The organizational arrangement that has guided the Seventh American Forest Congress since January 1995 will give way to a new structure as of July 1. The Forest Congress national meeting held in Washington, DC in February 1996, along with the individual input and the dozens of roundtables and collaborative meetings that preceded it, produced a vision and principles to help guide actions aimed at addressing the issues facing America's forests. The Final Report has now been produced (see document list), bringing to a close the first phase of the Forest Congress process. It is now time to address real, on-the-ground forest issues.
The new organizational structure is designed to initiate and sustain inclusive local and national civil dialogues that lead to implementation of natural resource decisions consistent with the vision of the Seventh American Forest Congress. A Legacy Committee composed of representatives of the national implementation committees, some members of the former Forest Congress Board of Directors, and individuals who participated in the February meeting will serve as the "Keepers of the Vision" by providing oversight, coordination, monitoring, and evaluation to local and national Forest Congress activities.
The Office of the Forest Congress will become the Forest Congress Information Center, which will track the activities of local groups and the national committees, and will report this information to interested parties through this newsletter, a homepage on the World Wide Web, and other means. The Forest Congress Information Center will work closely with a volunteer Communications Committee to see that important news of Forest Congress activities reaches relevant media outlets.
The final elements of the Forest Congress implementation phase structure are the five national implementation committees that have been formed to deal with the topical areas of Communities, Education, Management, Policy, and Research.
The Communities Committee will focus its attention on the interdependence between America's forests and the vitality of rural and urban communities. The committee will identify and highlight local initiatives that are successfully dealing with community-related forest issues. The committee will also coordinate post-Congress roundtable follow-up with the Forest Congress Information Center, as well as work with partnership and other community-based groups dealing with natural resource issues. For more information, contact committee chair Lynn Jungwirth, Watershed Research and Training Center, Hayfork, CA 96041. Phone: 916-628-4206. Email: firstname.lastname@example.org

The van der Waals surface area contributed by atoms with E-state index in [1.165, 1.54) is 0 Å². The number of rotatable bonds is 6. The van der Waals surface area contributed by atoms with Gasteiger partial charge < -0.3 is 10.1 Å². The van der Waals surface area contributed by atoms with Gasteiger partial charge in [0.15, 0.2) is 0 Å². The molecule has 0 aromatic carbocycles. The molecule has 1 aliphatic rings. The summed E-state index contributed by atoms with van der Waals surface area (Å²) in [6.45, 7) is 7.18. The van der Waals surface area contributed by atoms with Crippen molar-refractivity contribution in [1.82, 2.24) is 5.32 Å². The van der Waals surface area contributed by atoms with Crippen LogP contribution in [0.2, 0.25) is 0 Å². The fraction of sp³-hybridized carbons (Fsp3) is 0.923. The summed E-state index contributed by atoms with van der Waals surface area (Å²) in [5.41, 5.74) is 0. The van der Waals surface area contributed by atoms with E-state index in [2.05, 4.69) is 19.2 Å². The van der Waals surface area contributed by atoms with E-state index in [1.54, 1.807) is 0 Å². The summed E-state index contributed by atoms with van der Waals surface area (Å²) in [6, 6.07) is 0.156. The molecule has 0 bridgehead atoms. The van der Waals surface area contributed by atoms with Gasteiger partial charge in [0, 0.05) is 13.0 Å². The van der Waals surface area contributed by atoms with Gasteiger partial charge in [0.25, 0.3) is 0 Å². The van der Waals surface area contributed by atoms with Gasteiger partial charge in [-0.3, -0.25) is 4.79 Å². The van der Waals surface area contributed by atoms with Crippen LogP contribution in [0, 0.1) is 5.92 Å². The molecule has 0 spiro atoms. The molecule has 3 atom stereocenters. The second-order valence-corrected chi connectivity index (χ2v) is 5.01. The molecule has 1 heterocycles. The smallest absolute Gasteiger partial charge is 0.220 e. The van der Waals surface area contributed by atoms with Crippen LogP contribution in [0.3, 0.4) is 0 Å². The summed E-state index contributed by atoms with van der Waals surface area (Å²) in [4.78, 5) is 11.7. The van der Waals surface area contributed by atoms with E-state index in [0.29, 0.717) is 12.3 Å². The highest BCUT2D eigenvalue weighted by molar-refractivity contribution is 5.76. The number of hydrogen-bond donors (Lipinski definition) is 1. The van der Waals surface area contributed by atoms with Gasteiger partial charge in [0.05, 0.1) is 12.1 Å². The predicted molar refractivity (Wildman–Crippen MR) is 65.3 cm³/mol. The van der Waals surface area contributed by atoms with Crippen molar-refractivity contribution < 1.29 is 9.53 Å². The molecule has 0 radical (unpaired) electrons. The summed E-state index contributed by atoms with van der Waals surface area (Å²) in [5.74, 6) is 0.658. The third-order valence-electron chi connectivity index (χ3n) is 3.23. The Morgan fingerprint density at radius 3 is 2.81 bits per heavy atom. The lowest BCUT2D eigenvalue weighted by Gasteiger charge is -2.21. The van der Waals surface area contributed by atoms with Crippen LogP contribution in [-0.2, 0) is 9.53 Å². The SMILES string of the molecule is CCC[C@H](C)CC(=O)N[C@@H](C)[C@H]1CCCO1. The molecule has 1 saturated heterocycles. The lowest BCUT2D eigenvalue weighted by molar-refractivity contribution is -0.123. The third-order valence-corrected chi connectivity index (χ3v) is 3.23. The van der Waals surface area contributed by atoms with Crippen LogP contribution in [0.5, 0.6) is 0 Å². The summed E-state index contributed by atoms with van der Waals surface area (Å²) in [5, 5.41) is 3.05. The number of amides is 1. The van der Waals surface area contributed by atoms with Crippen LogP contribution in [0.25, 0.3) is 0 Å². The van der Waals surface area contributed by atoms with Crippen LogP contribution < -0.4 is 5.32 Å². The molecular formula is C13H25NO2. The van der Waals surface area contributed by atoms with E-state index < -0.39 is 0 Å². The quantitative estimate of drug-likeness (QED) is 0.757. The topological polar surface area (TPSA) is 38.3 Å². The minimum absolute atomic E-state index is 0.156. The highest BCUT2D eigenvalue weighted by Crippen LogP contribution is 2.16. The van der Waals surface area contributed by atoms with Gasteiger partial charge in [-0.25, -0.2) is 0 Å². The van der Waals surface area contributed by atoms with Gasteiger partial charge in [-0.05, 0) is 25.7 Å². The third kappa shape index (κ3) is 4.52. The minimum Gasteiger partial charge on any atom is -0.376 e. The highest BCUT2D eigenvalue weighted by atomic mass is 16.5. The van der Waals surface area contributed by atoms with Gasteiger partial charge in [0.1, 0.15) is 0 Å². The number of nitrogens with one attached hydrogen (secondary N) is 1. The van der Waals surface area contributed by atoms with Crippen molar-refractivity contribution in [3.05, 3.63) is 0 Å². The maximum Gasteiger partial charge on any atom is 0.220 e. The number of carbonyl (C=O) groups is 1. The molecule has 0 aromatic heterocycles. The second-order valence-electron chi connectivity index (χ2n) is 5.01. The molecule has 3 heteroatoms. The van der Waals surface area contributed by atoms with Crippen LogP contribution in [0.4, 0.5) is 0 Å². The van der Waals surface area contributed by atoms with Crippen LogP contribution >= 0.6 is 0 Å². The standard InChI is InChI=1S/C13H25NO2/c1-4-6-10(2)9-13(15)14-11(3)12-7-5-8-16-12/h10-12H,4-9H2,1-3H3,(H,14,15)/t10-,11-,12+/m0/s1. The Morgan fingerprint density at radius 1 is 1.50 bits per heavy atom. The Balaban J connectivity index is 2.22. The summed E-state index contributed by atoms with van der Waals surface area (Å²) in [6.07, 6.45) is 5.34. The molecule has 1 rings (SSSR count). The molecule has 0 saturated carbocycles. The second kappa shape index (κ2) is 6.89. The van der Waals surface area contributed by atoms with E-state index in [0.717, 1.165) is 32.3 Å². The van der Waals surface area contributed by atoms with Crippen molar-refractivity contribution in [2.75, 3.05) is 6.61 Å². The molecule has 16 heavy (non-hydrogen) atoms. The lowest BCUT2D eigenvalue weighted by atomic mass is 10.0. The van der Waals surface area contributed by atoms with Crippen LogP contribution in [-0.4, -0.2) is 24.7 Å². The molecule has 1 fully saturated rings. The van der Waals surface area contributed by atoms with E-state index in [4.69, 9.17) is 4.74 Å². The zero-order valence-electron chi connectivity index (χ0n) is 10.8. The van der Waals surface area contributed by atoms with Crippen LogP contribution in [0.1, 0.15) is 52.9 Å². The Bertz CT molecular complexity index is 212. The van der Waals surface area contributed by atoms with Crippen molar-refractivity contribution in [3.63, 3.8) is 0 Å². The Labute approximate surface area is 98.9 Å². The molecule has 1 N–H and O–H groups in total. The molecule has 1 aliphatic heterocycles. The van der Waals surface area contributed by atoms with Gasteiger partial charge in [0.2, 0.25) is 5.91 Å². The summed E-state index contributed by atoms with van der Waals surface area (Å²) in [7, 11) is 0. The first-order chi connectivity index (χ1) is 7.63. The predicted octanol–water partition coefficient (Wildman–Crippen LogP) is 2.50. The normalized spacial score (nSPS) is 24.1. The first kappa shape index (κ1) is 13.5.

The Education Committee will focus its attention on improving the content of educational materials that deal with forest issues aimed at youth and the general public. A number of organizations will participate in this effort, including the North American Association of Environmental Educators, the American Forest Foundation (through its Project Learning Tree program), and the National Association of Professional Forestry Schools and Colleges. More information about the committee can be obtained from chair Dennis LeMaster, Department of Forestry, Purdue University, W. Lafayette, IN 47907. Phone: 317-494-3590. Email: email@example.com.
The Management Committee is being hosted by the Society of American Foresters and a steering committee for the first stage of the committee's work is being formed. For information, contact Bill Banzhaf, Executive Vice President, Society of American Foresters, 5400 Grosvenor Lane, Bethesda, MD 20814. Phone: 301-897-8720.Email:firstname.lastname@example.org.
The Policy Committee will monitor trends in forest policy at the state and national levels, and communicate it's findings to interested parties through the Forest Congress Information Center. The committee is exploring the idea of applying the Seventh American Forest Congress vision and principles to an actual national forest policy issue. The committee is also involved in developing stakeholder dialogues as a constructive tool for dealing with policy issues. The Pinchot Institute for Conservation is the host organization for the Policy Committee, and chair Perry Hagenstein can be reached at the Institute for Forest Analysis, Planning and Policy, Box 44, Wayland, MA 01778. Phone:508-358-2261. Email: email@example.com.
The Research Committee is forming a steering committee of about 30 people, with half being researchers and the other half being users of science-based information. The committee's first meeting will be in early fall 1996 in Portland, OR. Key questions include how to form a strong constituency voice from users of forest research, how to improve the funding base, and new organizational and institutional innovations that will increase the usefulness of research results. The Yale Forest Forum is hosting the committee and Bill Bentley is the chair (205 Prospect Street, New Haven, CT 06511. Phone:860-653-3195. Email:firstname.lastname@example.org).
After a review of the results of the Forest Congress, meeting attendees will hear three responses: one from SAF executive vice president Bill Banzhaf, one from industry, and one from the environmental community. The group will then address what actions they should initiate in individual states and the region, and the steps needed to avoid duplicating efforts. For more information, contact Brent Olson at 712-456-2924.
Consultative dialogue among forest stakeholders is a promising method for working out solutions to specific contentious issues. The Forest Congress Information Center has reports on a number of completed and ongoing dialogues. A summary of the recommendations that come out of the July meeting regarding the general outline for how to conduct dialogues and examples of issues that might be constructively addressed through this technique will be reported in an upcoming issue of Many Voices...A Common Vision.